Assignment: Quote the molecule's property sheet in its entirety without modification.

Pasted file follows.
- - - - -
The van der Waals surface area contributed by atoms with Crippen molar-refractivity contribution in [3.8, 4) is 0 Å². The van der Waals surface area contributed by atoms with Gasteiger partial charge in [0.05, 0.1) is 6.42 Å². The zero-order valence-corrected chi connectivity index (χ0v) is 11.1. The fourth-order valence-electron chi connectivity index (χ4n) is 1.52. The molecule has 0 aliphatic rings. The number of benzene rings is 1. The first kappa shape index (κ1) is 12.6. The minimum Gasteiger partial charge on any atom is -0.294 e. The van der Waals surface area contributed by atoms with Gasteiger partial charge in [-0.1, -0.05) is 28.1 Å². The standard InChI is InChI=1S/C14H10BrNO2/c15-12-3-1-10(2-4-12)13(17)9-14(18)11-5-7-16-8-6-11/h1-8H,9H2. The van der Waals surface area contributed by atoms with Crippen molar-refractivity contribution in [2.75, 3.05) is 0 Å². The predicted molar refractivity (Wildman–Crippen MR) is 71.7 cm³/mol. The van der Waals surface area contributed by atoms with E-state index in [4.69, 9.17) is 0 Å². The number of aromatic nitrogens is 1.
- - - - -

The van der Waals surface area contributed by atoms with Crippen molar-refractivity contribution in [3.8, 4) is 0 Å². The van der Waals surface area contributed by atoms with Gasteiger partial charge in [0.05, 0.1) is 6.42 Å². The zero-order valence-corrected chi connectivity index (χ0v) is 11.1. The fourth-order valence-electron chi connectivity index (χ4n) is 1.52. The molecule has 0 aliphatic rings. The number of benzene rings is 1. The first kappa shape index (κ1) is 12.6. The minimum Gasteiger partial charge on any atom is -0.294 e. The van der Waals surface area contributed by atoms with Gasteiger partial charge in [-0.1, -0.05) is 28.1 Å². The standard InChI is InChI=1S/C14H10BrNO2/c15-12-3-1-10(2-4-12)13(17)9-14(18)11-5-7-16-8-6-11/h1-8H,9H2. The van der Waals surface area contributed by atoms with Crippen molar-refractivity contribution in [2.75, 3.05) is 0 Å². The predicted molar refractivity (Wildman–Crippen MR) is 71.7 cm³/mol. The van der Waals surface area contributed by atoms with E-state index in [4.69, 9.17) is 0 Å². The number of aromatic nitrogens is 1.